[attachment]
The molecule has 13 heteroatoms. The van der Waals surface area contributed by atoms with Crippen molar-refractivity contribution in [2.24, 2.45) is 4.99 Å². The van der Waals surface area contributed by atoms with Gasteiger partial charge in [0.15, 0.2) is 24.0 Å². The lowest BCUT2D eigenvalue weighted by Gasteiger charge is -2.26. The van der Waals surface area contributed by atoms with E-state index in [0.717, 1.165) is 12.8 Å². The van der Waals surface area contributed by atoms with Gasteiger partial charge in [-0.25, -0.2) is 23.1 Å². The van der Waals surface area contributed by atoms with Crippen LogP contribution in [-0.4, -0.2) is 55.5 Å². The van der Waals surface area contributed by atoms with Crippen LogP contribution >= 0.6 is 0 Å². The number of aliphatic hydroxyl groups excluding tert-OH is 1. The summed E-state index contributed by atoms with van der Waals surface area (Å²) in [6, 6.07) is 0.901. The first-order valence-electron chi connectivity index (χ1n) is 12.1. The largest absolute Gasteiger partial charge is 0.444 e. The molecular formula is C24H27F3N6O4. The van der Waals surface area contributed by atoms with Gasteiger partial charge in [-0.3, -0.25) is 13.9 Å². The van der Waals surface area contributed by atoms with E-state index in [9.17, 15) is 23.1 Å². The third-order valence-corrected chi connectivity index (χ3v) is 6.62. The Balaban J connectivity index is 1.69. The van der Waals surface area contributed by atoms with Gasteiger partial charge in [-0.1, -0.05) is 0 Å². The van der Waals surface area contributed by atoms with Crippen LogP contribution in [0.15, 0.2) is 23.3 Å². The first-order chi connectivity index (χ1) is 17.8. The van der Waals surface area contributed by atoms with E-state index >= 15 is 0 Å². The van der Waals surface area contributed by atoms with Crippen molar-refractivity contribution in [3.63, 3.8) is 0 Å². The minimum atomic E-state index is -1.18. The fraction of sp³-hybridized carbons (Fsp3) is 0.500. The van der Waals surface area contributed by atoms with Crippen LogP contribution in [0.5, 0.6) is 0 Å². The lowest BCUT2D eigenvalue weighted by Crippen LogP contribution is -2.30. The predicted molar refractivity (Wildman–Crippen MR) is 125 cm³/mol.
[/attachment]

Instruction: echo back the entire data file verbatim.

The molecule has 13 heteroatoms. The van der Waals surface area contributed by atoms with Crippen molar-refractivity contribution in [2.24, 2.45) is 4.99 Å². The van der Waals surface area contributed by atoms with Gasteiger partial charge in [0.15, 0.2) is 24.0 Å². The lowest BCUT2D eigenvalue weighted by Gasteiger charge is -2.26. The van der Waals surface area contributed by atoms with E-state index in [0.717, 1.165) is 12.8 Å². The van der Waals surface area contributed by atoms with Gasteiger partial charge in [-0.25, -0.2) is 23.1 Å². The van der Waals surface area contributed by atoms with Crippen LogP contribution in [-0.4, -0.2) is 55.5 Å². The van der Waals surface area contributed by atoms with Crippen LogP contribution >= 0.6 is 0 Å². The number of aliphatic hydroxyl groups excluding tert-OH is 1. The summed E-state index contributed by atoms with van der Waals surface area (Å²) in [6, 6.07) is 0.901. The first-order valence-electron chi connectivity index (χ1n) is 12.1. The largest absolute Gasteiger partial charge is 0.444 e. The molecular formula is C24H27F3N6O4. The van der Waals surface area contributed by atoms with Gasteiger partial charge in [-0.3, -0.25) is 13.9 Å². The van der Waals surface area contributed by atoms with E-state index in [9.17, 15) is 23.1 Å². The third-order valence-corrected chi connectivity index (χ3v) is 6.62. The Balaban J connectivity index is 1.69. The van der Waals surface area contributed by atoms with Gasteiger partial charge in [-0.1, -0.05) is 0 Å². The van der Waals surface area contributed by atoms with Crippen LogP contribution in [0.15, 0.2) is 23.3 Å². The first-order chi connectivity index (χ1) is 17.8. The van der Waals surface area contributed by atoms with E-state index >= 15 is 0 Å². The van der Waals surface area contributed by atoms with Crippen molar-refractivity contribution in [3.63, 3.8) is 0 Å². The minimum atomic E-state index is -1.18. The fraction of sp³-hybridized carbons (Fsp3) is 0.500. The van der Waals surface area contributed by atoms with Crippen LogP contribution in [0.5, 0.6) is 0 Å². The lowest BCUT2D eigenvalue weighted by Crippen LogP contribution is -2.30. The predicted molar refractivity (Wildman–Crippen MR) is 125 cm³/mol.